You’ve got the report from your colonoscopy. What do terms like “sessile” and “pedunculated” mean? And which colorectal polyps will most likely lead to cancer? A colorectal surgeon explains.
It’s hard to say precisely how common flat polyps are because results are subject to variation between examiners and techniques. But doctors performing colonoscopies are finding them more easily and treating them more successfully as techniques improve. Today, the incidence of flat polyps hovers around 10 percent. Still, they too often go undetected and unrecognized … Read More
What surgery is done without any incisions? People hear “surgery” and they think “scalpel” or “scar.” But today, there are surgeries that can be performed without one cut, such as transanal endoscopic microsurgery, or TEMS. This procedure is performed entirely through the anus and rectum and offers an effective, quick-recovery treatment to completely remove large … Read More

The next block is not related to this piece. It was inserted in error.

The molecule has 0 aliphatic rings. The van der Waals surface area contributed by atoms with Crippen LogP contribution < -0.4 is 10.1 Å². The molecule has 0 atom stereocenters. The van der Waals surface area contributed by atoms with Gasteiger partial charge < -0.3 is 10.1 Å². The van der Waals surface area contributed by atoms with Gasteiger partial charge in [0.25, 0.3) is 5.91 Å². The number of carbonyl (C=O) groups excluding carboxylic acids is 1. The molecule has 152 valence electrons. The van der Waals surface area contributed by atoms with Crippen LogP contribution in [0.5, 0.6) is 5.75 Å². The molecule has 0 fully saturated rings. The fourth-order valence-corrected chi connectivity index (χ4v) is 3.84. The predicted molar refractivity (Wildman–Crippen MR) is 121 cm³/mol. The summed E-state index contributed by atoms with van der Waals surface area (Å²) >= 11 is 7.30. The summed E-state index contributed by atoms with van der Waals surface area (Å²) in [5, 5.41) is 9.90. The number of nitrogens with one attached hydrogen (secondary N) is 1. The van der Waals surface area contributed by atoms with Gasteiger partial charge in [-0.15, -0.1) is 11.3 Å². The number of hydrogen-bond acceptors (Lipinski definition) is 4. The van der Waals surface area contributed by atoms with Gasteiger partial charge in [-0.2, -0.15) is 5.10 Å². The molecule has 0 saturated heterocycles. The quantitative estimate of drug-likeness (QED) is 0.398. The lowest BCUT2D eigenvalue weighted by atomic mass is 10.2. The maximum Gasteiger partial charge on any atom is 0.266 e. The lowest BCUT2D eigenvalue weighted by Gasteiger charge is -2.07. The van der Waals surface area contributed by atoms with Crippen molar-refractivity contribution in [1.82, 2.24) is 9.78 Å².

The American Cancer Society estimates that in 2017 alone, 95,520 people will be newly diagnosed with colon cancer and 39,910 will be diagnosed with rectal cancer. Discover the truth about your risk of colorectal cancer from a colorectal surgeon.
Prepping for a colonoscopy is not anyone’s idea of a good time. But improvements in the liquid you drink and the timing of the prep are making the whole process easier to swallow.
Not so long ago, surgeons needed to make a 10- or 15-inch incision in a person’s abdomen to remove a person’s colon. Today, a person’s entire large intestine and rectum (which make up the colon) can be removed leaving only a coin-sized scar hidden in a person’s belly button. In my practice, I remove one … Read More
A newer kind of test, called next-generation sequencing panels, could help identify more people with genetic changes that predispose them to colorectal cancer.